Robot-assisted reaching exercise promotes arm movement recovery in chronic hemiparetic stroke: A randomized controlled pilot study

Leonard E. Kahn*, Michele L. Zygman, W. Zev Rymer, David J. Reinkensmeyer

*Corresponding author for this work

Research output: Contribution to journalArticlepeer-review

249 Scopus citations

Abstract

Background and purpose: Providing active assistance to complete desired arm movements is a common technique in upper extremity rehabilitation after stroke. Such active assistance may improve recovery by affecting somatosensory input, motor planning, spasticity or soft tissue properties, but it is labor intensive and has not been validated in controlled trials. The purpose of this study was to investigate the effects of robotically administered active-assistive exercise and compare those with free reaching voluntary exercise in improving arm movement ability after chronic stroke. Methods: Nineteen individuals at least one year post-stroke were randomized into one of two groups. One group performed 24 sessions of active-assistive reaching exercise with a simple robotic device, while a second group performed a task-matched amount of unassisted reaching. The main outcome measures were range and speed of supported arm movement, range, straightness and smoothness of unsupported reaching, and the Rancho Los Amigos Functional Test of Upper Extremity Function. Results and discussion: There were significant improvements with training for range of motion and velocity of supported reaching, straightness of unsupported reaching, and functional movement ability. These improvements were not significantly different between the two training groups. The group that performed unassisted reaching exercise improved the smoothness of their reaching movements more than the robot-assisted group. Conclusion: Improvements with both forms of exercise confirmed that repeated, task-related voluntary activation of the damaged motor system is a key stimulus to motor recovery following chronic stroke. Robotically assisting in reaching successfully improved arm movement ability, although it did not provide any detectable, additional value beyond the movement practice that occurred concurrently with it. The inability to detect any additional value of robot-assisted reaching may have been due to this pilot study's limited sample size, the specific diagnoses of the participants, or the inclusion of only individuals with chronic stroke.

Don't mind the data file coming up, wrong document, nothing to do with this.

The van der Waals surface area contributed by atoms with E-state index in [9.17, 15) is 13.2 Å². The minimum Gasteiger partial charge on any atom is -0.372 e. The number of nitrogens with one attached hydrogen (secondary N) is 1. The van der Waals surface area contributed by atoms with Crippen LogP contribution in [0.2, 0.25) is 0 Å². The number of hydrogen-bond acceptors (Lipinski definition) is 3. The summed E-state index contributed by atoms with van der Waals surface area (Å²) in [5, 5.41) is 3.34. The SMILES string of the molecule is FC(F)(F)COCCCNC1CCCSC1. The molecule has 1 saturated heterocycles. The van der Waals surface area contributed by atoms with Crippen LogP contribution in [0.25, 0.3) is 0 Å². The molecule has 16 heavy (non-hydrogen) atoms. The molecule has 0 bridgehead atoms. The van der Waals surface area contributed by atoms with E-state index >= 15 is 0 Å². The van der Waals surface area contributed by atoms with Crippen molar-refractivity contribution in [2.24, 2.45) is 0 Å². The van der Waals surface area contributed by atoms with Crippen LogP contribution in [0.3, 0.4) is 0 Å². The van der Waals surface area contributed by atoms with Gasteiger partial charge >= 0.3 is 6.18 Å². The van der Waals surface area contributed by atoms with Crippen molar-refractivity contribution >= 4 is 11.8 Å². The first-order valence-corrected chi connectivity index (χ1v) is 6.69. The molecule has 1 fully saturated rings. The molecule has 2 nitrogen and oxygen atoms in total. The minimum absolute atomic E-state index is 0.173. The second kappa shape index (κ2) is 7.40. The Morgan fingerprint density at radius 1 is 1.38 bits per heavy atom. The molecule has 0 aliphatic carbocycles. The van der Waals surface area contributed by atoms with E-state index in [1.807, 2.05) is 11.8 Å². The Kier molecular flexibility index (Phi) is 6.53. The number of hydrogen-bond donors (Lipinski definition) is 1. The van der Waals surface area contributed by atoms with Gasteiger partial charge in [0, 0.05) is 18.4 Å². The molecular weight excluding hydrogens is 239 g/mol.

Original languageEnglish (US)
Article number12
JournalJournal of neuroengineering and rehabilitation
Volume3
DOIs
StatePublished - Jun 21 2006

ASJC Scopus subject areas

  • Rehabilitation
  • Health Informatics

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